When conducting research in consumer and family science, one of the main steps is collecting data. It plays a vital role and includes data from published material, by carrying out experiential research, or by simply doing vigilant surveillance.Nevertheless, information can also be acquired by chatting with people who possess the facts you need. At times you basically want to hear their opinions and experiences. One basic method of collecting information is caring out an interview; the first step is selecting the interviewee, and secondly is to know what type of information you need.Interviews are mostly useful when the interviewer wants to get the participant's views and opinions base on his/her experiences. The interviewer can ask relevant questions pertaining to a given topic or issue to increase his/her understanding of the topic at hand.Interviews are also frequently conducted (on specific respondents who have already taken questionnaires), as a follow-up technique in order to further scrutinize their feedback and get more accurate information.Generally most questions asked are open ended in order to encourage a clear response based on the respondent's personal experience .e.g. what's your opinion of the three candidates in this year's election?Prior to planning the interview procedures and questions, the interviewer must take time to understand the problem intended to be addressed after data is collected from the interviews. This enables the interviewer to gain focus on the purpose of every question to be asked.Preparing and Designing the Interview.Select a location with minimal interruption. The surroundings should be away from noises, make certain the respondent is at ease (you may inquire if he/she is), etc. Usually, the interviewee may perhaps feel more comfortable at their places of residence or at their work place.Give the respondent an overview of the intention of the interview.
Make the respondent aware of the conditions of confidentiality. This generally involve none disclosure agreements and provisions. (It's very important not to guarantee or make promises because in some cases courts of law or Law enforcement agencies may gain access to data gathered from interviews, depending on prevailing conditions.)Make the respondent aware of people who might see their answers and the process which will be used to evaluate their responses. In cases where the interviewer intends to use the respondent's remarks as quotes, then it's vital to get their permission on paper. It enables the interviewee to understand how any information linked with him/her will be reported.Give details on layout of the interview. The interviewer should clarify the kind of interview he will be undertaking. In case the respondent wishes to raise any questions, the interviewer should stipulate if the respondents are to wait till the interview ends or ask at any point during the interview.Specify the time duration of the interview.Inform the respondents how to contact you afterwards if they wish to.Enquire if anyone has any questions or comments before beginning the interview process.Do not memorize the respondent's answers. Request for their consent to record their responses or ensure there's someone to write notes to ensure you don't forget anything.Categories of InterviewsCasual interviews -the interviewer does not use any prearranged questions, so as to remain informal and flexible to the respondent's nature and personality; throughout the process, the interviewer asks questions freely without any guidelines.Broad interview guide technique - this method is intended to guarantee that similar information is collect gathered from every respondent; this enables more focus as compared to the conversational technique, but still allows a level of free will and flexibility in gathering information from the respondent.Uniform, open ended approach - in this case, all interviewees are asked similar open ended questions ( open ended refers to questions where interviewees have freedom to select how to reply the interviewer i.e., respondents don't pick "no" or "yes" or give a numeric ranking.) this method enables comparison between interviews and makes the interviews process faster.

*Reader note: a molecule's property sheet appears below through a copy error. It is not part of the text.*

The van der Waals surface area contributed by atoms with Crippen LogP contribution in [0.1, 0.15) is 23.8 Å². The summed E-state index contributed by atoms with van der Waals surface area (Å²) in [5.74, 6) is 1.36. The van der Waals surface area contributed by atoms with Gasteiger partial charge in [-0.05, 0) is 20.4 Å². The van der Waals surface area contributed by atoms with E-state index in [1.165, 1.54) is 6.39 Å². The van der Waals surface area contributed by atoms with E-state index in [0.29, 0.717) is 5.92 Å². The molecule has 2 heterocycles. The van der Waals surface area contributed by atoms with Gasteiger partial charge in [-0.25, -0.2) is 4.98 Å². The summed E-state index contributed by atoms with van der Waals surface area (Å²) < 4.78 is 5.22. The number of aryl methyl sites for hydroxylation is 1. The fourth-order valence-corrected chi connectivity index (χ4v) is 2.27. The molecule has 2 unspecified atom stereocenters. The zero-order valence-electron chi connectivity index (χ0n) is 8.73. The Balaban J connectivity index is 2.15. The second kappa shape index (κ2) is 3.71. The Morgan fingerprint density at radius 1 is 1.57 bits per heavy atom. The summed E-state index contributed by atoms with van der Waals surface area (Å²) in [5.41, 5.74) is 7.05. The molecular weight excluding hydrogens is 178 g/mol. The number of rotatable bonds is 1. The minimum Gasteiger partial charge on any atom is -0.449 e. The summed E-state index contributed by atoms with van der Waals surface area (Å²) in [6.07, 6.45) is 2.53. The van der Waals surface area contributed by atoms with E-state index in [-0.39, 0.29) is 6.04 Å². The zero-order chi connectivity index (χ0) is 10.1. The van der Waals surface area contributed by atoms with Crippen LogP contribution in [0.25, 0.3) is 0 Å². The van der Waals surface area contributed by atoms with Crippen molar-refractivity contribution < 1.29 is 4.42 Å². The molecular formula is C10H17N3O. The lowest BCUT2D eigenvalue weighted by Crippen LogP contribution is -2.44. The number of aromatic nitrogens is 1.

Closed ended interview approach - in this case all respondents are asked similar questions and given the option of selecting answers from a set of choices. Such kind of a layout is helpful for individuals who have are not proficient in interviewing.Types Questions which can be used.Usually there are five types of questions. The interviewer can ask questions regarding:Ø Information - to get knowledge concerning the issue at hand.Ø Sensory: involves what a person has seen or heard.Ø Standard background questions -such as age of the respondent, marital status, education, contacts, etc.Order of Asking the QuestionsThe interviewer should try and get the respondents drawn into the interview without beating around the bush.Prior to asking about controversial issues (e.g. views and feelings), enquire on some basic details. With this method, interviewees can more easily fit into place in the interview before giving opinions on private matters.Combine factual questions during the interview. The interviewer should keep away from lengthy lists of factual questions, because the respondents feel detached.Questions relating to present matters should be asked before questions concerning past or upcoming events. It's generally easier for respondents to speak about current issues and then converse about past events.The final questions usually let respondents give any additional information which they wish to include and their opinions, comments and views about the whole interview process.Phrasing the QuestionsØ Interviewer ought to ask open ended questions. Therefore enabling respondents to be capable to select their own wording when answering.Ø Neutrality of questions asked should be upheld. Wording that directs the respondent's answers or influence his reply ought to be avoided, such as suggestive, condemnatory wording.Ø The interviewer should ask questions one by one.Ø Questions should be worded clearly. This includes knowing any terms particular to the program or the respondents' culture.Ø Care should be taken when asking "why". Question of this sort assume [cause and effect link] which might not really exist. They might possibly also make interviewees to feel protective of their responses, for example, each answer they give must be justified; this can make them hold back their answers.Process of Conducting the InterviewVerifying that the recorder being used is in good condition is recommended.Ask the questions each at a time and give the respondent adequate time to answer. Keeping the questions neutral is advisable. This is can be done by; not showing strong expressive reactions to the answers Encourage the respondent with nods occasionally.When note taking its important to act professional. If you hurry to write down comments, it may seem like you're astonished or delighted with the response, which can manipulate future answers. Shift between main topics should be done smoothly, for example, "we have been discussing about...and now before we finish up we would like to discuss ..."Its important to always maintain the flow of the interview. This can be done by ensuring respondents do not deviate to a different topic or take a long period of time to answer a question such that the interview duration begins to run out, and also avoiding cases where the respondents start asking the interviewer questions instead of the other way round.Right away After the InterviewCheck that the recorder captured everything all through the interview process. Make additional notes in a notebook, for example, to explain any scratching on the tape recorder, all written pages should be numbered to avoid confusion, cancel notes which do not give a relevant meaning etc.Observations made during the interview should be noted .e.g. the place where the interview took place and the time, behavior of the respondent ought to be noted e.g. were they mostly nervous during the duration of interview?